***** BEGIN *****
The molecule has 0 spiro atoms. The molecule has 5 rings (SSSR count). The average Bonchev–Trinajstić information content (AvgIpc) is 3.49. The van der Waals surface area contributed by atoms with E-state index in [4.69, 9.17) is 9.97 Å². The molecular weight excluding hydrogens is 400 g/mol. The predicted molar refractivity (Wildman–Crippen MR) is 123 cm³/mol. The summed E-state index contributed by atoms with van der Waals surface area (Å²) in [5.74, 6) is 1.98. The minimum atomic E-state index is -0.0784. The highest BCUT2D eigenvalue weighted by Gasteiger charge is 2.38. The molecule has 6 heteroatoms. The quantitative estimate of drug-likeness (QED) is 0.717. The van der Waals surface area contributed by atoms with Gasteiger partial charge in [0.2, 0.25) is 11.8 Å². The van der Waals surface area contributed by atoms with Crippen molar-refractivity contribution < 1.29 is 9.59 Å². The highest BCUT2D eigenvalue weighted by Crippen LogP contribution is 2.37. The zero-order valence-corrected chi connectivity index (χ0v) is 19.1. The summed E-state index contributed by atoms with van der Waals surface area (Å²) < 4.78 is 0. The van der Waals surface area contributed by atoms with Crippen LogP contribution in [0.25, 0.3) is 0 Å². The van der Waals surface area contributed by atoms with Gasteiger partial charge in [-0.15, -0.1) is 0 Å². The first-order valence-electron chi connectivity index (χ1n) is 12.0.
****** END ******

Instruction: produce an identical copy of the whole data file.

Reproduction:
The molecule has 0 spiro atoms. The molecule has 5 rings (SSSR count). The average Bonchev–Trinajstić information content (AvgIpc) is 3.49. The van der Waals surface area contributed by atoms with E-state index in [4.69, 9.17) is 9.97 Å². The molecular weight excluding hydrogens is 400 g/mol. The predicted molar refractivity (Wildman–Crippen MR) is 123 cm³/mol. The summed E-state index contributed by atoms with van der Waals surface area (Å²) in [5.74, 6) is 1.98. The minimum atomic E-state index is -0.0784. The highest BCUT2D eigenvalue weighted by Gasteiger charge is 2.38. The molecule has 6 heteroatoms. The quantitative estimate of drug-likeness (QED) is 0.717. The van der Waals surface area contributed by atoms with Gasteiger partial charge in [0.2, 0.25) is 11.8 Å². The van der Waals surface area contributed by atoms with Crippen molar-refractivity contribution < 1.29 is 9.59 Å². The highest BCUT2D eigenvalue weighted by Crippen LogP contribution is 2.37. The zero-order valence-corrected chi connectivity index (χ0v) is 19.1. The summed E-state index contributed by atoms with van der Waals surface area (Å²) < 4.78 is 0. The van der Waals surface area contributed by atoms with Crippen LogP contribution in [0.25, 0.3) is 0 Å². The van der Waals surface area contributed by atoms with Gasteiger partial charge in [-0.15, -0.1) is 0 Å². The first-order valence-electron chi connectivity index (χ1n) is 12.0.